eBay (NASDAQ:EBAY) panicked PayPal Holdings (NASDAQ:PYPL) investors when the online auction site announced plans to bring its payment processing in-house instead of sticking with PayPal for the service. The process will take until the summer of 2020 to complete, but eBay says it could generate an additional $2 billion in incremental revenue by intermediating payments itself by next year.

It's extremely unlikely PayPal will lose all of its business with eBay. PayPal will remain a payment option on eBay until at least 2023, after renewing that part of its agreement with its former parent company. Management says it expects to retain a lot of business based on previous merchant behavior.

Here are three reasons PayPal will have no problems after eBay ditches it.

An exterior view of PayPal headquarters

Image source: PayPal

1. PayPal is good at retaining customers at checkout

PayPal has had smaller payment processing customers switch or bring their processing in-house in the past. On average, it takes merchants a few years to make the full transition, and even after that PayPal says it keeps about 50% of customer payments through its branded platform.

eBay expects the transition to happen quickly -- in terms of months, not years -- as it moves sellers to a simplified cost structure that integrates listing and payments fees. That said, the long-standing relationship between eBay and PayPal could mean an even higher percentage of checkouts will still go through PayPal.

It's worth noting that PayPal currently has a higher take rate from eBay transactions, and that will change once it no longer processes payments directly on eBay. But eBay will also have lower costs. In fact, COO Bill Ready says processing payments is often a loss leader for the company. So eBay is giving up less valuable transactions and keeping the more valuable ones.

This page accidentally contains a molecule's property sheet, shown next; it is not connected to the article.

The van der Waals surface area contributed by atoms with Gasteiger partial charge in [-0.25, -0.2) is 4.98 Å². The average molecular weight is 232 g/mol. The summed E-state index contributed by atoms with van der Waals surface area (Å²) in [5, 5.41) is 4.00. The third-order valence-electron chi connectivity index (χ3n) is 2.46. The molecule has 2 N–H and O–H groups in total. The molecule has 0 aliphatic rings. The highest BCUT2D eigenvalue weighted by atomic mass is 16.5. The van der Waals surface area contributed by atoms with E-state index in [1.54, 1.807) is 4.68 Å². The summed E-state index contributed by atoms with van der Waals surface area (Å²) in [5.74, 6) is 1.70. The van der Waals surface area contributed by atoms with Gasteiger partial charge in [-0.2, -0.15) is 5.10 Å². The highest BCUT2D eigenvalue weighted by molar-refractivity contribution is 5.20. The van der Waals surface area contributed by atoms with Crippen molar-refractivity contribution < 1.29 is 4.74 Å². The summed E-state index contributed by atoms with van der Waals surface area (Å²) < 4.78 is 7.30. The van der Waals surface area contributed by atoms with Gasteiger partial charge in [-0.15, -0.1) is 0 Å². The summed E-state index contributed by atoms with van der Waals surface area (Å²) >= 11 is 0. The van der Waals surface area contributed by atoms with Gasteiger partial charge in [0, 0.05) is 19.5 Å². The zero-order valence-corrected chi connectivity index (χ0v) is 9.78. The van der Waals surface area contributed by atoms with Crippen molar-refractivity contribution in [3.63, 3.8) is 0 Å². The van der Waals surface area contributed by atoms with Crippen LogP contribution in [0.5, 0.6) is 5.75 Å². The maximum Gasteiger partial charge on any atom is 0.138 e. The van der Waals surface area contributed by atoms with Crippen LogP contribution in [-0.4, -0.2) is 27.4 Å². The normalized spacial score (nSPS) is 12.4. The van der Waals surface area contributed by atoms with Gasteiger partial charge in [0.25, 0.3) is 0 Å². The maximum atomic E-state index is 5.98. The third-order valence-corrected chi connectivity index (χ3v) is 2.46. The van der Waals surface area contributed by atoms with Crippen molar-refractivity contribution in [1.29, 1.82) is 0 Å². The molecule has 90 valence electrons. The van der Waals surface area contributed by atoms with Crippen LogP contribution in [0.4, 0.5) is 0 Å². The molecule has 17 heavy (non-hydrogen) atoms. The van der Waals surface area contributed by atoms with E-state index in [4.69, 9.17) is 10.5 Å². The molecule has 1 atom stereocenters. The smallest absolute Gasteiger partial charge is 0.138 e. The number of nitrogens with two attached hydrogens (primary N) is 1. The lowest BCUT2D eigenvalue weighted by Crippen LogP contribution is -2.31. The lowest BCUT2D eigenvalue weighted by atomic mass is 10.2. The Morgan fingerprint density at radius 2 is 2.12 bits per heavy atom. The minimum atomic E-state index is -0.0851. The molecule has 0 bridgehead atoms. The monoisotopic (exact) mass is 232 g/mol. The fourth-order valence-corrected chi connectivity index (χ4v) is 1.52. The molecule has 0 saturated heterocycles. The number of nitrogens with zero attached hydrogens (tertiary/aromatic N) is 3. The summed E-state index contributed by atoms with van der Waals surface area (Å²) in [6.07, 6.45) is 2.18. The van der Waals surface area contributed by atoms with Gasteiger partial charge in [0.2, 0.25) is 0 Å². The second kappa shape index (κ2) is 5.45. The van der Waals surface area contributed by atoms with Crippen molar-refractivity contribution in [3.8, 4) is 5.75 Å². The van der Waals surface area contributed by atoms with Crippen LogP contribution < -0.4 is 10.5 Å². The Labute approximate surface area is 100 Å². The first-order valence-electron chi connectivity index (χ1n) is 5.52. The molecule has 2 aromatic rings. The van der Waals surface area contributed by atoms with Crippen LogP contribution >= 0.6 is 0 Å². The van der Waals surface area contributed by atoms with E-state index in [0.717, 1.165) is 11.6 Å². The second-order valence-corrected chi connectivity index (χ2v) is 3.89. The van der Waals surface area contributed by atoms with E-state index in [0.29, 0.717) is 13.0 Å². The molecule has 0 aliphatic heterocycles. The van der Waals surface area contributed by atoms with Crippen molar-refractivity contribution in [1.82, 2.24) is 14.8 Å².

2. PayPal's other big merchants are growing significantly faster than eBay

eBay's gross merchandise volume (GMV) has lagged the rest of the industry over the past few years. GMV grew just 6% in 2017 after a sluggish 2% increase the year before. Meanwhile, the overall e-commerce industry is growing at an annual rate above 20%.

Ready told investors at a recent conference that payments coming from its top 10 merchant partners outside of eBay are growing at over 56%. By comparison, eBay payments are growing between 4% and 7%.

Indeed, PayPal has seen eBay become a significantly smaller portion of its business since eBay spun out the company in 2015. eBay's fallen from 19% of payment volume in the fourth quarter of that year to just 13% this year. If the trend continues, PayPal CEO Dan Schulman pointed out on the fourth-quarter earnings call, eBay could account for just 4% of payment volume in 2021 -- the first full year following the end of the operating agreement.

3. PayPal is a big beneficiary of the growth in mobile commerce

Mobile commerce accounted for about one-third of online retail last year. By 2021, the first year after eBay ditches PayPal, mobile will account for more than half of e-commerce sales, according to eMarketer. The growth of mobile is a huge driver for PayPal.

"The strong preference for the consumer for the digital wallet buying experience we offer on mobile has been one of the biggest accelerants" of user growth, Ready said. "We have 80 million-plus people on PayPal One Touch, our mobile buying solutions, versus 40 million a year ago. And 8 million merchants versus 5 million a year ago."

As more people shop on mobile, PayPal has seen its users become more engaged. Transactions per account for the trailing 12 months have increased from 30.2 in the third quarter of 2016 to 33.6 in the fourth quarter last year. Mobile payment volume increased 53% in the fourth quarter, versus 32% overall payment volume growth.

The convenience of PayPal on mobile will continue to drive results for PayPal whether that's on eBay's mobile website or with any other retailer.

To be sure, losing a part of eBay's business presents a headwind for PayPal, but the impact isn't likely to be nearly as great as investors had initially feared. PayPal is keeping the most profitable part of its business with eBay, and it's good at holding on to customers there. What's more, it's growing so much more quickly with other merchants and on mobile that the impact of losing some of eBay's business will be minimal at that point. PayPal investors have nothing to worry about.